Tiny advances are loudly proclaimed as the industry battles over fractions of an ever-vaster global mobile market.
David TalbotFollow @twitterapi
I’m MIT Technology Review's chief correspondent, keeping an eye most often on the world of information and communication technologies—and asking my kids when I don’t understand what’s going on. Recent projects have taken me to Kenya to write about mobile-phone-based health initiatives, and Germany to explore how they’ll ramp up renewable power while closing down nuclear plants. My 2008 feature on the Obama campaign’s social-networking operation was selected for The Best Technology Writing 2009.
David Talbot's Stories
As well as making layoffs and reshuffling executives, Google has focused Motorola on researching risky, breakthrough technology.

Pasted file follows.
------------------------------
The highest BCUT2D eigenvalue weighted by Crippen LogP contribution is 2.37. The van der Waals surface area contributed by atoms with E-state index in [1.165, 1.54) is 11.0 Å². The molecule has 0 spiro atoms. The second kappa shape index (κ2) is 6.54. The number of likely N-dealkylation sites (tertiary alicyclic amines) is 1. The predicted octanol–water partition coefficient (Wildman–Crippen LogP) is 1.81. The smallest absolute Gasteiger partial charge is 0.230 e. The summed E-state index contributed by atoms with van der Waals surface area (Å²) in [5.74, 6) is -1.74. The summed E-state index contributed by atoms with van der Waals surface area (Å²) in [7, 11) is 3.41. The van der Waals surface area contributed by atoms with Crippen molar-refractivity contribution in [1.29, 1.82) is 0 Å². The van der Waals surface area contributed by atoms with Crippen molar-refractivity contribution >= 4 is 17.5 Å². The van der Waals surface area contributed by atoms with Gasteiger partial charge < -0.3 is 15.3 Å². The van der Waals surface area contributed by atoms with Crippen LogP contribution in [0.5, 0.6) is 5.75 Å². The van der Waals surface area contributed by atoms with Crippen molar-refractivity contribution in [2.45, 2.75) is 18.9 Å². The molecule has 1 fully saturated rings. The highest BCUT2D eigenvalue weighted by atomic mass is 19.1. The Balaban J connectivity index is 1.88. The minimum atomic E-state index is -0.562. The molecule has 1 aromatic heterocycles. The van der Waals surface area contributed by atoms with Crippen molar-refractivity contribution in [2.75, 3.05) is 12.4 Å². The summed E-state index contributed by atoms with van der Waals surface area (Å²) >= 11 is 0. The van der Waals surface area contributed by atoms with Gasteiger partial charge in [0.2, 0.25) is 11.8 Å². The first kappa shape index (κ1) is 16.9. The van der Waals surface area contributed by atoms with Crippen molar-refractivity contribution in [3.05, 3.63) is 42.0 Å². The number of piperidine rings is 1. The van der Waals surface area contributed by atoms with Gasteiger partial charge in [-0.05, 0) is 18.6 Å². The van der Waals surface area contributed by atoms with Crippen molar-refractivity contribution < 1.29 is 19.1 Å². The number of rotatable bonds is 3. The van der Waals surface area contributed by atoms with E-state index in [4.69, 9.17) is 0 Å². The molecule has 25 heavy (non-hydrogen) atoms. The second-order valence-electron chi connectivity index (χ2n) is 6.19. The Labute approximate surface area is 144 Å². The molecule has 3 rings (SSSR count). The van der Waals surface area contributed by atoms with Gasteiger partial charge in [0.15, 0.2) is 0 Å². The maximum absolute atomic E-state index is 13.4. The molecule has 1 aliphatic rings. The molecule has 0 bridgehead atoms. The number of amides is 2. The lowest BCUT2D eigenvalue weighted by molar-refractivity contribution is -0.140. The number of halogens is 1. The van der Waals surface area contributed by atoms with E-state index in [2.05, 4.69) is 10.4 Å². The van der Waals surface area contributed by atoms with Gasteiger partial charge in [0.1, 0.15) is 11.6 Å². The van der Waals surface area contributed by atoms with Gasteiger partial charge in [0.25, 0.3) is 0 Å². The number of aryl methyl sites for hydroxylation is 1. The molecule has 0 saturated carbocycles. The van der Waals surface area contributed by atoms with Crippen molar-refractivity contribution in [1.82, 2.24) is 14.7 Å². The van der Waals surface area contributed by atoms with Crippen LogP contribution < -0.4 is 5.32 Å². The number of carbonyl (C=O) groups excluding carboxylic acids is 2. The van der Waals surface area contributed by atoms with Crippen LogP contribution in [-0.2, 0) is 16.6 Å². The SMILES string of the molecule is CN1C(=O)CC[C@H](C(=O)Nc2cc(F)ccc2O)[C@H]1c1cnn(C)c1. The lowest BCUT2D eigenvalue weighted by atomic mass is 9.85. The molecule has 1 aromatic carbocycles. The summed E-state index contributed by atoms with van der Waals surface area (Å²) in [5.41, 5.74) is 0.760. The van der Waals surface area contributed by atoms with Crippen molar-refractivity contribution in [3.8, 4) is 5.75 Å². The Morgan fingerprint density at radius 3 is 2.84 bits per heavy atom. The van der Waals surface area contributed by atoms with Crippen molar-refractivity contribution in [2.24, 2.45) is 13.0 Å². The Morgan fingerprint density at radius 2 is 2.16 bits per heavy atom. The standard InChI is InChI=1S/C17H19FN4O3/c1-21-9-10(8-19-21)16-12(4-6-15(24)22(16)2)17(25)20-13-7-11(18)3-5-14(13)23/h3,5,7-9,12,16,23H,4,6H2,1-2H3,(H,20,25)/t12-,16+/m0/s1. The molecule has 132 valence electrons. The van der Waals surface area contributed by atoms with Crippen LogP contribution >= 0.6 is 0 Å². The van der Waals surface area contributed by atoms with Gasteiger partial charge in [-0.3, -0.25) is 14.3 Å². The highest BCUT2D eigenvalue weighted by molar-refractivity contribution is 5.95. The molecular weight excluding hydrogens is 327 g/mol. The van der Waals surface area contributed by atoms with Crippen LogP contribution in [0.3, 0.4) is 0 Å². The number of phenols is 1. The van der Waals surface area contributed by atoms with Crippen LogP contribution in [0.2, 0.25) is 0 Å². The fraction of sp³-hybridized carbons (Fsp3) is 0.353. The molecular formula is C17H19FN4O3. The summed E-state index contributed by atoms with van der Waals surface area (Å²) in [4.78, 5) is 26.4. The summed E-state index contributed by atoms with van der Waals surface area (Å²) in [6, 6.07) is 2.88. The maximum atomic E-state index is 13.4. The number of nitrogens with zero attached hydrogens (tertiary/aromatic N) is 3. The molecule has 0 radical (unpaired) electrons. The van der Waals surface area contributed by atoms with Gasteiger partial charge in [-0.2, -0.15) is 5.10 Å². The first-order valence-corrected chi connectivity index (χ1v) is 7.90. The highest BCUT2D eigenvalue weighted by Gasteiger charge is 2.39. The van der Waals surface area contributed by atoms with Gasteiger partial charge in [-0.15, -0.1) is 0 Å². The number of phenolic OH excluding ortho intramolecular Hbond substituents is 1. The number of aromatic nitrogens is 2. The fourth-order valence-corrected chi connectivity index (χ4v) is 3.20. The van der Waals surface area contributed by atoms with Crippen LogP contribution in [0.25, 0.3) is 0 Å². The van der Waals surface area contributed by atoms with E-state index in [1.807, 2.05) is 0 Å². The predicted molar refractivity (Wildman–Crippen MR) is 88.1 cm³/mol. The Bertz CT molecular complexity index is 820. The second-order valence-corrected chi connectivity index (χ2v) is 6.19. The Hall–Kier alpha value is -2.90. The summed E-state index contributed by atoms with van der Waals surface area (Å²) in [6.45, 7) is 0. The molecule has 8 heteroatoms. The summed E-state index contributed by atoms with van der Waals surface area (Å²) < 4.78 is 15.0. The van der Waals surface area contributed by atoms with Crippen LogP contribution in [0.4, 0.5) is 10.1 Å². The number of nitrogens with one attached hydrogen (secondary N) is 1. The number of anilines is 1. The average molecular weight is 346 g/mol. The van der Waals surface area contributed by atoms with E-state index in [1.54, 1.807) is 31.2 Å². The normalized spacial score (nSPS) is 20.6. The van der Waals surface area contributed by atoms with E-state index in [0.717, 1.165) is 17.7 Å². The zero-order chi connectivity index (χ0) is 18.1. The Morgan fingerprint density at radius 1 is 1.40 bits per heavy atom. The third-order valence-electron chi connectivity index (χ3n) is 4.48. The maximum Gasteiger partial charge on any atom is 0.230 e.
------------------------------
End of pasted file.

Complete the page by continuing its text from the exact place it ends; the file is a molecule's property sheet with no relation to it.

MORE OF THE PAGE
Your voice can be a biometric identifier, like your fingerprint. Does Apple really have to store it on its own servers?
The company has made key inventions over the years.
Germany has decided to pursue ambitious greenhouse-gas reductions—while closing down its nuclear plants. Can a heavily industrialized country power its economy with wind turbines and solar panels?
Mobile-phone carriers are seeking a beachhead in phone-based payments. Only problem? Google got there first.
Infamous for failing to commercialize the technologies it invented, Xerox's R&D subsidiary has a new strategy for innovation: make money.
Experts find way to modify controls within Amazon's cloud service, but the hole is quickly plugged.
Safaricom launches what it calls Africa's largest cloud service to help fuel a Kenyan IT boom.
A new book challenges the standard view that technological advances are always good for employment.